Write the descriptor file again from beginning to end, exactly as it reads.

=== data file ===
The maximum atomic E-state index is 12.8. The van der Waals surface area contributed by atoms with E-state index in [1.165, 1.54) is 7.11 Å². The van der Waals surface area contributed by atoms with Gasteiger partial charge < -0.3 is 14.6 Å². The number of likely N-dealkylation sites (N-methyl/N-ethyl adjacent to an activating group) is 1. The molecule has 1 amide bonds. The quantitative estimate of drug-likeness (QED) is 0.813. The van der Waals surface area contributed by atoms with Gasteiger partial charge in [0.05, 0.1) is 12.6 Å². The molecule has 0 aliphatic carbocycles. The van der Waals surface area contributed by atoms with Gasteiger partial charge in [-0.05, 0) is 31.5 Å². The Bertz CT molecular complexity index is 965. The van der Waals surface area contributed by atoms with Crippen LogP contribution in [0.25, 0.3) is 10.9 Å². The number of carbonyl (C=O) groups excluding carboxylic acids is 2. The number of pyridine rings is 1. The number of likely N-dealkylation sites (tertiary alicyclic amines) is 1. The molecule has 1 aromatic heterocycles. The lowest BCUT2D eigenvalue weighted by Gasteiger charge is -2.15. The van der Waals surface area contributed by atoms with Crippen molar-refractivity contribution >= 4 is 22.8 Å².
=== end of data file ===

The maximum atomic E-state index is 12.8. The van der Waals surface area contributed by atoms with E-state index in [1.165, 1.54) is 7.11 Å². The van der Waals surface area contributed by atoms with Gasteiger partial charge < -0.3 is 14.6 Å². The number of likely N-dealkylation sites (N-methyl/N-ethyl adjacent to an activating group) is 1. The molecule has 1 amide bonds. The quantitative estimate of drug-likeness (QED) is 0.813. The van der Waals surface area contributed by atoms with Gasteiger partial charge in [0.05, 0.1) is 12.6 Å². The molecule has 0 aliphatic carbocycles. The van der Waals surface area contributed by atoms with Gasteiger partial charge in [-0.05, 0) is 31.5 Å². The Bertz CT molecular complexity index is 965. The van der Waals surface area contributed by atoms with Crippen LogP contribution in [0.25, 0.3) is 10.9 Å². The number of carbonyl (C=O) groups excluding carboxylic acids is 2. The number of pyridine rings is 1. The number of likely N-dealkylation sites (tertiary alicyclic amines) is 1. The molecule has 1 aromatic heterocycles. The lowest BCUT2D eigenvalue weighted by Gasteiger charge is -2.15. The van der Waals surface area contributed by atoms with Crippen molar-refractivity contribution >= 4 is 22.8 Å².